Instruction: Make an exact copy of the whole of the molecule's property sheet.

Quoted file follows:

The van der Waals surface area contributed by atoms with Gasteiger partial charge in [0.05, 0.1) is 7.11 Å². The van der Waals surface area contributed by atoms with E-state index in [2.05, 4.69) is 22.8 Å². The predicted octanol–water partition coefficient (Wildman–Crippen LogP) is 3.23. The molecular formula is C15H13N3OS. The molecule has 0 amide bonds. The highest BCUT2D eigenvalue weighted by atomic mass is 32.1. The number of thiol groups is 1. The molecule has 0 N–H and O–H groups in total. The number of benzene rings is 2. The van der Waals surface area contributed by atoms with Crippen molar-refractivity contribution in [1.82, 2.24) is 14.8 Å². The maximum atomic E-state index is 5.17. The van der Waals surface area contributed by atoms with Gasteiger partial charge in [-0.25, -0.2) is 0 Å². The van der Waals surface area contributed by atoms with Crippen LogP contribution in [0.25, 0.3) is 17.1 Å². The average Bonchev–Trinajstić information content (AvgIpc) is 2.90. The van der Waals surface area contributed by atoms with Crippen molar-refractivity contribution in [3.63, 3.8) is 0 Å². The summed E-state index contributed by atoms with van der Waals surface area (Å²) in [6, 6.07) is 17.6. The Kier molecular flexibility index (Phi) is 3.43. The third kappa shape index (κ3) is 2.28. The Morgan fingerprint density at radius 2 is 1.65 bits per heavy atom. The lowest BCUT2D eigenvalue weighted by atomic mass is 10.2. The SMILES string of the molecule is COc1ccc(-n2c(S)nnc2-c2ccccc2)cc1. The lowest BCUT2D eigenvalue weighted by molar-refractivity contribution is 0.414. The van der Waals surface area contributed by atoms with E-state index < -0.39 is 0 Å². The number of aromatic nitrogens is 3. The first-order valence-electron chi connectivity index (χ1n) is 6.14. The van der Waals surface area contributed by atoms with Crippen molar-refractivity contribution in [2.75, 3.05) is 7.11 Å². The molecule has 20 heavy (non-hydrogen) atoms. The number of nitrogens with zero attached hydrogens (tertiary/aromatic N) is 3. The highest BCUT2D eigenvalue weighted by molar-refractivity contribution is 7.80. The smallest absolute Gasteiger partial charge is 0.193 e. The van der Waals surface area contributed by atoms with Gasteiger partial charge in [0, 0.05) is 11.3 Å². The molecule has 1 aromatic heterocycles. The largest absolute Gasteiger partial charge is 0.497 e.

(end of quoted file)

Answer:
The van der Waals surface area contributed by atoms with Gasteiger partial charge in [0.05, 0.1) is 7.11 Å². The van der Waals surface area contributed by atoms with E-state index in [2.05, 4.69) is 22.8 Å². The predicted octanol–water partition coefficient (Wildman–Crippen LogP) is 3.23. The molecular formula is C15H13N3OS. The molecule has 0 amide bonds. The highest BCUT2D eigenvalue weighted by atomic mass is 32.1. The number of thiol groups is 1. The molecule has 0 N–H and O–H groups in total. The number of benzene rings is 2. The van der Waals surface area contributed by atoms with Crippen molar-refractivity contribution in [1.82, 2.24) is 14.8 Å². The maximum atomic E-state index is 5.17. The van der Waals surface area contributed by atoms with Gasteiger partial charge in [-0.25, -0.2) is 0 Å². The van der Waals surface area contributed by atoms with Crippen LogP contribution in [0.25, 0.3) is 17.1 Å². The average Bonchev–Trinajstić information content (AvgIpc) is 2.90. The van der Waals surface area contributed by atoms with Crippen molar-refractivity contribution in [3.63, 3.8) is 0 Å². The summed E-state index contributed by atoms with van der Waals surface area (Å²) in [6, 6.07) is 17.6. The Kier molecular flexibility index (Phi) is 3.43. The third kappa shape index (κ3) is 2.28. The Morgan fingerprint density at radius 2 is 1.65 bits per heavy atom. The lowest BCUT2D eigenvalue weighted by atomic mass is 10.2. The SMILES string of the molecule is COc1ccc(-n2c(S)nnc2-c2ccccc2)cc1. The lowest BCUT2D eigenvalue weighted by molar-refractivity contribution is 0.414. The van der Waals surface area contributed by atoms with E-state index < -0.39 is 0 Å². The number of aromatic nitrogens is 3. The first-order valence-electron chi connectivity index (χ1n) is 6.14. The van der Waals surface area contributed by atoms with Crippen molar-refractivity contribution in [2.75, 3.05) is 7.11 Å². The molecule has 20 heavy (non-hydrogen) atoms. The number of nitrogens with zero attached hydrogens (tertiary/aromatic N) is 3. The highest BCUT2D eigenvalue weighted by molar-refractivity contribution is 7.80. The smallest absolute Gasteiger partial charge is 0.193 e. The van der Waals surface area contributed by atoms with Gasteiger partial charge in [0, 0.05) is 11.3 Å². The molecule has 1 aromatic heterocycles. The largest absolute Gasteiger partial charge is 0.497 e.